A Reader’s Guide to Labor Share

Now hobbling into the sixth year of economic recovery, Americans remain frustrated as earnings barely rise and job creation is slow. This phenomenon, however, may in part be due to a much longer-term trend: the decline in labor’s share of all income in the U.S. economy. In order to completely understand the causes and implications, it is necessary to first clearly define labor share and evaluate how it is measured. Once doing so, it is clear that some of the most frequently cited causes for its decline, like technological innovation, low unionization rates, and high income inequality, in reality have nothing to do with labor share. Rather, evidence suggests that falling labor share is a global trend, rooted in countries becoming increasingly economically intertwined.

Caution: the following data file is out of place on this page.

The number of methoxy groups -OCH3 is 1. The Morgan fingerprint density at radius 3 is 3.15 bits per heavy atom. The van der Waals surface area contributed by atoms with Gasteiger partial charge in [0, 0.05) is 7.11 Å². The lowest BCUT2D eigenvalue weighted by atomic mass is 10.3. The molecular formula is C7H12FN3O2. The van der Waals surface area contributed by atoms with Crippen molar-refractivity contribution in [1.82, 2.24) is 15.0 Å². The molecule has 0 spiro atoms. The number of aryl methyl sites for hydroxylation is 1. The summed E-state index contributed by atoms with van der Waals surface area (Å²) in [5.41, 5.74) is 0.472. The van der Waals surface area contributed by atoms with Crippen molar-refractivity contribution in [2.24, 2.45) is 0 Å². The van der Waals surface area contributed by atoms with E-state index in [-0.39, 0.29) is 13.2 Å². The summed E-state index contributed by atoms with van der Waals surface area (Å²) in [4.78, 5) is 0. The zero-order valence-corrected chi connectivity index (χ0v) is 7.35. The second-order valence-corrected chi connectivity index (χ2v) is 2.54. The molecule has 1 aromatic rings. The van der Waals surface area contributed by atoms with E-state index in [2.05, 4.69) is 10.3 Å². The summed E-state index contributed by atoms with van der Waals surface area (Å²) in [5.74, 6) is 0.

Primer: Halbig v. Burwell

On July 22, 2014 the DC Circuit Court ruled in favor of the Plaintiffs holding that “applying the statute’s plain meaning, we find that section 36B unambiguously forecloses the interpretation embodied in the IRS Rule and instead limits the availability of premium tax credits to state-established Exchanges... Thus, although our decision has major consequences, our role is quite limited: deciding whether the IRS rule is a permissible reading of the ACA.

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